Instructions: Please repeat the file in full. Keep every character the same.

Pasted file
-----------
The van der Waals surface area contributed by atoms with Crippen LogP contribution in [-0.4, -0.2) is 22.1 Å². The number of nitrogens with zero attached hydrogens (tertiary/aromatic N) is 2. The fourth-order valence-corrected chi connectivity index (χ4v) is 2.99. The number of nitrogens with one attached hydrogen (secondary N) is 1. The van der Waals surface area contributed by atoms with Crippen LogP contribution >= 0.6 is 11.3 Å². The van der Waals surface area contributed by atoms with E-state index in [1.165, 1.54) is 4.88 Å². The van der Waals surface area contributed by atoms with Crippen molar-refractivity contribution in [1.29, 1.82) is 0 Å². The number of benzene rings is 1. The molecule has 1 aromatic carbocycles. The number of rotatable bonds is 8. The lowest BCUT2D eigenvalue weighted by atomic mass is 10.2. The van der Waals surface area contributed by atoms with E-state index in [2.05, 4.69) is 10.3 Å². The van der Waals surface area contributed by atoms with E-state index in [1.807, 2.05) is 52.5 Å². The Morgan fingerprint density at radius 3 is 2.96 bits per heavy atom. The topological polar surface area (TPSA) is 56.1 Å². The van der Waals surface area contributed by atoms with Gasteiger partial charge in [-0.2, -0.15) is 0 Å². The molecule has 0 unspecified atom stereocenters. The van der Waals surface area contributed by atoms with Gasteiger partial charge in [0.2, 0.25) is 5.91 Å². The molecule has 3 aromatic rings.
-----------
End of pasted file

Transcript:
The van der Waals surface area contributed by atoms with Crippen LogP contribution in [-0.4, -0.2) is 22.1 Å². The number of nitrogens with zero attached hydrogens (tertiary/aromatic N) is 2. The fourth-order valence-corrected chi connectivity index (χ4v) is 2.99. The number of nitrogens with one attached hydrogen (secondary N) is 1. The van der Waals surface area contributed by atoms with Crippen LogP contribution >= 0.6 is 11.3 Å². The van der Waals surface area contributed by atoms with E-state index in [1.165, 1.54) is 4.88 Å². The van der Waals surface area contributed by atoms with Crippen molar-refractivity contribution in [1.29, 1.82) is 0 Å². The number of benzene rings is 1. The molecule has 1 aromatic carbocycles. The number of rotatable bonds is 8. The lowest BCUT2D eigenvalue weighted by atomic mass is 10.2. The van der Waals surface area contributed by atoms with E-state index in [2.05, 4.69) is 10.3 Å². The van der Waals surface area contributed by atoms with E-state index in [1.807, 2.05) is 52.5 Å². The Morgan fingerprint density at radius 3 is 2.96 bits per heavy atom. The topological polar surface area (TPSA) is 56.1 Å². The van der Waals surface area contributed by atoms with Gasteiger partial charge in [-0.2, -0.15) is 0 Å². The molecule has 0 unspecified atom stereocenters. The van der Waals surface area contributed by atoms with Gasteiger partial charge in [0.2, 0.25) is 5.91 Å². The molecule has 3 aromatic rings.